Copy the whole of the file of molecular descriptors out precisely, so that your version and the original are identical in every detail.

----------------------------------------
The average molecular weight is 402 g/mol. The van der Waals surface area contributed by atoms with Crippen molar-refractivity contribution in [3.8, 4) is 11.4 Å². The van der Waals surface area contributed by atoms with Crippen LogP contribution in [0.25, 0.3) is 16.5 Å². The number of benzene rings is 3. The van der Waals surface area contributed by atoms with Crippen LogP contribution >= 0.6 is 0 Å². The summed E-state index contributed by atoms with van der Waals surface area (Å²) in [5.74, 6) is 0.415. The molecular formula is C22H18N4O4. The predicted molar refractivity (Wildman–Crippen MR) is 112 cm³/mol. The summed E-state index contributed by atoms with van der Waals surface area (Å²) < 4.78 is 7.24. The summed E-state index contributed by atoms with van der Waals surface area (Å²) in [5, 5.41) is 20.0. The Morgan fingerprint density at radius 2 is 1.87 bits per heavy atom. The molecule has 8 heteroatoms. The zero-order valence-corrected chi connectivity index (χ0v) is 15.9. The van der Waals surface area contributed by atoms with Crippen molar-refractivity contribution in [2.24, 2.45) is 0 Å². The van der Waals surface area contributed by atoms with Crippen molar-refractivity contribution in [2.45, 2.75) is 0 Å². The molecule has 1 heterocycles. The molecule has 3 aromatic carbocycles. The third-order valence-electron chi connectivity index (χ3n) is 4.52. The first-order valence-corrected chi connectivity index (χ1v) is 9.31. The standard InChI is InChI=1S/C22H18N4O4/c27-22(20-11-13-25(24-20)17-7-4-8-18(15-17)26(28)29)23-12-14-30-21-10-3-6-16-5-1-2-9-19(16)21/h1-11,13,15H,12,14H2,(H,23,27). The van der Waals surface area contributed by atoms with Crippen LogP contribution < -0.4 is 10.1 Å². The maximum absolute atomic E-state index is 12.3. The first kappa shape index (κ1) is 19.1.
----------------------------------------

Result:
The average molecular weight is 402 g/mol. The van der Waals surface area contributed by atoms with Crippen molar-refractivity contribution in [3.8, 4) is 11.4 Å². The van der Waals surface area contributed by atoms with Crippen LogP contribution in [0.25, 0.3) is 16.5 Å². The number of benzene rings is 3. The van der Waals surface area contributed by atoms with Crippen LogP contribution >= 0.6 is 0 Å². The summed E-state index contributed by atoms with van der Waals surface area (Å²) in [5.74, 6) is 0.415. The molecular formula is C22H18N4O4. The predicted molar refractivity (Wildman–Crippen MR) is 112 cm³/mol. The summed E-state index contributed by atoms with van der Waals surface area (Å²) < 4.78 is 7.24. The summed E-state index contributed by atoms with van der Waals surface area (Å²) in [5, 5.41) is 20.0. The Morgan fingerprint density at radius 2 is 1.87 bits per heavy atom. The molecule has 8 heteroatoms. The zero-order valence-corrected chi connectivity index (χ0v) is 15.9. The van der Waals surface area contributed by atoms with Crippen molar-refractivity contribution in [2.24, 2.45) is 0 Å². The van der Waals surface area contributed by atoms with Crippen molar-refractivity contribution in [2.45, 2.75) is 0 Å². The molecule has 1 heterocycles. The molecule has 3 aromatic carbocycles. The third-order valence-electron chi connectivity index (χ3n) is 4.52. The first-order valence-corrected chi connectivity index (χ1v) is 9.31. The standard InChI is InChI=1S/C22H18N4O4/c27-22(20-11-13-25(24-20)17-7-4-8-18(15-17)26(28)29)23-12-14-30-21-10-3-6-16-5-1-2-9-19(16)21/h1-11,13,15H,12,14H2,(H,23,27). The van der Waals surface area contributed by atoms with Crippen LogP contribution < -0.4 is 10.1 Å². The maximum absolute atomic E-state index is 12.3. The first kappa shape index (κ1) is 19.1.